It turns out that bank holidays can make for interesting silver markets:
As Dow Jones noted, two weeks of gains for the precious metal were erased in only 11 minutes as markets opened for electronic trading in Asia on Monday, with prices falling as much as 12 per cent in the session.
Much of the sell-off was attributed to the CME imposing tougher margin requirements for speculative traders for the second time in a week. Although, some also cited fears that the Comex could soon experience a delivery problem as spooking the market.
News that one of the biggest silver bulls in the world, Eric Sprott of Sprott Asset Management, had started selling may also have contributed to the move.
Even so, Sprott claims he has not lost enthusiasm for the metal and that every penny raised from the sale will be reinvested into either silver or silver equities. This, of course, means the sale may have been more about cashing in on the fund’s well-known premium to net asset value than a change of heart on the silver market itself.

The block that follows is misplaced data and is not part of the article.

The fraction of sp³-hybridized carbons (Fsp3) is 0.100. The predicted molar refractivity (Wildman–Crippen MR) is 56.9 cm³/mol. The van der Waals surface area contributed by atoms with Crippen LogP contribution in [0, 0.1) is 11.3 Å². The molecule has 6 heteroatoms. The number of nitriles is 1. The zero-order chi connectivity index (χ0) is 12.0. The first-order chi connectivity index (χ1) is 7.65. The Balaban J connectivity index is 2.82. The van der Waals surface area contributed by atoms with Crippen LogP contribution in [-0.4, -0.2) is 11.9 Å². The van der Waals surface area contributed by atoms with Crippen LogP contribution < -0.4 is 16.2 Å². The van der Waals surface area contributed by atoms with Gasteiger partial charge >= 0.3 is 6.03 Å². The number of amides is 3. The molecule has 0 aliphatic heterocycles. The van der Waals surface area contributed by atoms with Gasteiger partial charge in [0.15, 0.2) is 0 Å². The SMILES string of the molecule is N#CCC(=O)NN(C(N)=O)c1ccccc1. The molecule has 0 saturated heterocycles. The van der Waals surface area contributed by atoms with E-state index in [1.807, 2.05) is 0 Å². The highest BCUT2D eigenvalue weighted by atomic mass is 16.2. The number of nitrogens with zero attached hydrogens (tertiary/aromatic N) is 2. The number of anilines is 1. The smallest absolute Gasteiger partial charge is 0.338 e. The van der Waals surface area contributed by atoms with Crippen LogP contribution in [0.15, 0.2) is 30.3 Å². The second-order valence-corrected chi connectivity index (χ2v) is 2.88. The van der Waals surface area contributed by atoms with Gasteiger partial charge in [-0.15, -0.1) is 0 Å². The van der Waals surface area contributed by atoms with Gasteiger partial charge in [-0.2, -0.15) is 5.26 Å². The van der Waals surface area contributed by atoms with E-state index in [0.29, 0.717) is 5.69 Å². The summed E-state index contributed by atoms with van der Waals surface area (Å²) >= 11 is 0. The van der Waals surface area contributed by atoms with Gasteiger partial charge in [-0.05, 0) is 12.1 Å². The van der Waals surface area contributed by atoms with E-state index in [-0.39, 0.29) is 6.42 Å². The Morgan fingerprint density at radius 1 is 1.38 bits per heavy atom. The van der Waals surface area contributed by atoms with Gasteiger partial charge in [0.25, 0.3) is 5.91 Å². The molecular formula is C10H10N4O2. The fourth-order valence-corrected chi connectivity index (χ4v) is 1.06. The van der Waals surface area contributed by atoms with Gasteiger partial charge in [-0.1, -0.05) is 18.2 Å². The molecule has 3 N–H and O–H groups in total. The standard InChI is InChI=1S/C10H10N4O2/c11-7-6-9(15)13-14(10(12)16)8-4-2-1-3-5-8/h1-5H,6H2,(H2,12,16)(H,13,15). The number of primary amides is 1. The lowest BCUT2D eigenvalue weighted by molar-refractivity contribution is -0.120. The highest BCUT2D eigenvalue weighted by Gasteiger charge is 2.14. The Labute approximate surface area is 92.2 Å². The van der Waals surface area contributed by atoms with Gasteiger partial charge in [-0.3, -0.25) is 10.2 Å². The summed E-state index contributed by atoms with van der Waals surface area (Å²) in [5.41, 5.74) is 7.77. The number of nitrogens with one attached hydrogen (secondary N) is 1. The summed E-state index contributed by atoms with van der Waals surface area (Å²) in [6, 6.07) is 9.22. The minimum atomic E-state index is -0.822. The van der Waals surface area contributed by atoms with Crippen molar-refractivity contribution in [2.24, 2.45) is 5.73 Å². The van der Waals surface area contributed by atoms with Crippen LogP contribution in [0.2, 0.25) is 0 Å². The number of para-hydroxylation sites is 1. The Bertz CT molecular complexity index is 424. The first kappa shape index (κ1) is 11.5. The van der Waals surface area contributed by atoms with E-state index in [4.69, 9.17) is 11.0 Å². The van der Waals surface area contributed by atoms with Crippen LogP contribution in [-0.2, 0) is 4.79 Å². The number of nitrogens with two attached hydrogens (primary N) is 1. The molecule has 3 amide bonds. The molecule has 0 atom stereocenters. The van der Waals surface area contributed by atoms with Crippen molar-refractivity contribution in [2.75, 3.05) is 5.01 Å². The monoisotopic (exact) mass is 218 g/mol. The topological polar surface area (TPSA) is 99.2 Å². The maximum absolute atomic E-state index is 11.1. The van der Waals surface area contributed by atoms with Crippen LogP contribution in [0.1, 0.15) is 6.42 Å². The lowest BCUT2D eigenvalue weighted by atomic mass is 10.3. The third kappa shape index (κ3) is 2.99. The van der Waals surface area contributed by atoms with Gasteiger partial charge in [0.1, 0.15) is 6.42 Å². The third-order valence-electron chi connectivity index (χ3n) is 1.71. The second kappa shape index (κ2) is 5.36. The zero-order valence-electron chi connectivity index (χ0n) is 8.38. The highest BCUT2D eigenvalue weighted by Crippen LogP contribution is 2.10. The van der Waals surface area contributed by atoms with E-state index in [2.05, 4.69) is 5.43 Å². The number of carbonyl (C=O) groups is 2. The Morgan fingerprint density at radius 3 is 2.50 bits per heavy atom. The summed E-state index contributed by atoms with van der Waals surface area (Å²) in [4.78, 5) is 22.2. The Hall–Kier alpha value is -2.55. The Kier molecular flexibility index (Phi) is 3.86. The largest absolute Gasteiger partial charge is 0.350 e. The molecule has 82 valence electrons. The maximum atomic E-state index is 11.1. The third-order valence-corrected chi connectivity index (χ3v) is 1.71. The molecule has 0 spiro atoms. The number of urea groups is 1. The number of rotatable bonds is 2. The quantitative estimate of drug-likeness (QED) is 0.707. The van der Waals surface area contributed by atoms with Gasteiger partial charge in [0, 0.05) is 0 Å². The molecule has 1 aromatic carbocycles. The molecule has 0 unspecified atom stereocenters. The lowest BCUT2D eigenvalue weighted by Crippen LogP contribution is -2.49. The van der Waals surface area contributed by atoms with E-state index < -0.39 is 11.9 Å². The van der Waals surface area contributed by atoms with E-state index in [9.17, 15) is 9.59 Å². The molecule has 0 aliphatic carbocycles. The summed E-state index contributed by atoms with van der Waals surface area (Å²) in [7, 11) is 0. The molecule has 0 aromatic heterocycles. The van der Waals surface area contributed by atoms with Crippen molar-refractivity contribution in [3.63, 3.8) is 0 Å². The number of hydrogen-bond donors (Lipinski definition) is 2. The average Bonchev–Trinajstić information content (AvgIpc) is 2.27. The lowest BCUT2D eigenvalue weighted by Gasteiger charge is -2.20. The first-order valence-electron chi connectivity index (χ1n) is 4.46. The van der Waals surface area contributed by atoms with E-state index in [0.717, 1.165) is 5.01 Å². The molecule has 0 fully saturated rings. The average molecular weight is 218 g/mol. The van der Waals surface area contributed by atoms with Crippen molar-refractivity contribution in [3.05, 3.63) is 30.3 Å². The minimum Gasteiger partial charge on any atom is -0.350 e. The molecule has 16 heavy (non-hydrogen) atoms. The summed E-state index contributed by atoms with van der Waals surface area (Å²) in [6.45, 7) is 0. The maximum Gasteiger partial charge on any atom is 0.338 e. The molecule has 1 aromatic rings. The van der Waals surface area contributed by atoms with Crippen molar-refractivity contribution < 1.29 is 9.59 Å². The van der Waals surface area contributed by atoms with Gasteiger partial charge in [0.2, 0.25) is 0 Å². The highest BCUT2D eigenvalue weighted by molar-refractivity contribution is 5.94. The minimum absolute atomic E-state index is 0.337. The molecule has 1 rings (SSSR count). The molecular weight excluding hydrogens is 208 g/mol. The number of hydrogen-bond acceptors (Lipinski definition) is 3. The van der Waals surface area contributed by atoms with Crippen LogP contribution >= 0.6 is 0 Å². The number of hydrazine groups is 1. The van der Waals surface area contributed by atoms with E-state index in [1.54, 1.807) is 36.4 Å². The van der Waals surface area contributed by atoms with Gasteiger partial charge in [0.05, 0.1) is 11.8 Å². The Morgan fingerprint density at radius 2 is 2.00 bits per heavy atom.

Either way, the main takeaway for investors is that volatility in silver prices is on the rise. So much so, in fact, that some brokers are even imposing margins above those required by the CME.
As Olivier Jakob of Petromatrix commented on Tuesday, this “is not something seen very often”. What’s more:
Given that the gains in commodities for 2011 are mainly concentrated in oil and precious metals we need to keep a watch on silver.